New Yorkers resilient in wake of Times Square explosion
“We got on the train as if it were any other day. The terrorists will never beat New Yorkers because we’ve got sh-t to do,” one comedian tweeted.
On Monday morning, for the second time in 41 days, New Yorkers faced a terror attack after a man detonated an improvised explosive device in a busy Times Square subway station.
Though commuters were understandably shaken, determined residents and city officials refused to let the attack interfere with their lives.
Comedian Nick Jack Pappas tweeted that he and his wife take the subway toward Port Authority almost daily. “After hearing about the bombing, we got on the train as if it were any other day. The terrorists will never beat New Yorkers because we’ve got shit to do,” he said.
My wife and I take the A C E line toward Port Authority nearly every day. After hearing about the bombing, we got on the train as if it were any other day.— Nick Jack Pappas (@Pappiness) December 11, 2017
The terrorists will never beat New Yorkers because we've got shit to do.
Pappas was not alone, as many residents went about their business as usual, even despite the mass subway delays that ensued.
“It took me more than an hour to get home from an appointment downtown,” said Becki Jacoby of Harlem. “But I just settled in as I would with any other delay.”
When asked if she was fearful that two attacks occurred in the span of 41 days, Jacobi shrugged.
“I think we always have to be fearful that this will happen, especially here, especially now, but we can’t not live,” she said. “You just have to be much more aware of what’s happening around us.”
To that end, NYPD Commissioner James O’Neill urged all New Yorkers to help keep their city safe.
“It takes all 6M people who ride the trains every day — everybody’s eyes and ears. If something doesn’t look right, doesn’t feel right — flag down a cop, give us a chance to investigate. Public safety’s a shared responsibility,” he tweeted.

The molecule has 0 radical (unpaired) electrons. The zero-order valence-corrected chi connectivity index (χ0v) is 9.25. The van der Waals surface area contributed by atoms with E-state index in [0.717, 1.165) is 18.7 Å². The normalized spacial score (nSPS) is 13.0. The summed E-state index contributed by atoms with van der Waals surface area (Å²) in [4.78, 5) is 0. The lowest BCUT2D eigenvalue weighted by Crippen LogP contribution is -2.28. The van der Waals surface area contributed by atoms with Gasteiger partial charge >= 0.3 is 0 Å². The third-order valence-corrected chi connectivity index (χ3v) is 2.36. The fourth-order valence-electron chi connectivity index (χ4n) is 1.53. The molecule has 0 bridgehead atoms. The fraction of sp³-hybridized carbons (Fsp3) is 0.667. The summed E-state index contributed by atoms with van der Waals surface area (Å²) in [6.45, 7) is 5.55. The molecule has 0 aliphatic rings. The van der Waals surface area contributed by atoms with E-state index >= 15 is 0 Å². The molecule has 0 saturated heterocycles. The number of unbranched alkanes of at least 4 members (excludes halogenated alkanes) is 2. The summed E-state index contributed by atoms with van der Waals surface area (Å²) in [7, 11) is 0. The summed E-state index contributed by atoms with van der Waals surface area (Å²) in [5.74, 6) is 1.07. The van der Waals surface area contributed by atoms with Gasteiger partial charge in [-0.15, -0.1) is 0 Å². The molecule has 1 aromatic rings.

How can #NYC can keep such a vast subway system safe? It takes all 6M people who ride the trains every day — everybody’s eyes and ears. If something doesn’t look right, doesn’t feel right — flag down a cop, give us a chance to investigate. Public safety’s a shared responsibility. pic.twitter.com/zd1Pk7u5Fl— Commissioner O'Neill (@NYPDONeill) December 11, 2017
The explosion initially halted the morning commute, especially on the subway lines that pass through the busy Midtown transit hub, but even the trains carried on. MTA Chairman Joseph Lhota said service would be resumed by the evening rush hour, and he was right. By 2 p.m., service was restored on all train lines, including the A, C and E, which had bypassed 42nd Street/Port Authority since the blast. Service was expected to be normal on Tuesday, though customers will need to exit the station to transfer to 1 Subway, 2 Subway, 3 Subway, N Subway, Q Subway, R Subway, W Subway and 7 Subway trains at 42 St-Times Square because the passageway is closed due to the ongoing police investigation. No additional fare will be charged for transfers.
“This is one of my nightmares,” Gov. Andrew Cuomo told NY1 just hours after the incident, adding that “the reality is not as bad as the fear.”
“When we hear of an attack on the subway, it’s incredibly unsettling,” Mayor Bill de Blasio said at a press conference soon after the attack, but was quick to add that there were no other “credible and specific threats against New York City at this time.”
De Blasio, Cuomo and O’Neill applauded New Yorker’s resilience when faced with incidents such as Monday’s explosion or the truck attack in Lower Manhattan on Halloween.
“This is most resilient place on Earth, we’ve proven it time and time again,” the mayor said. “We’ve proved it just over a month ago. We proved it on 9/11. We are going to prove it again today. The terrorists will not win, we are going keep being New Yorkers.”
The department and FBI are asking witnesses or anyone with information about the explosion to call 888-NYC-Safe or 800-Call-FBI or visit the 10th Precinct at 230 W. 20th Street.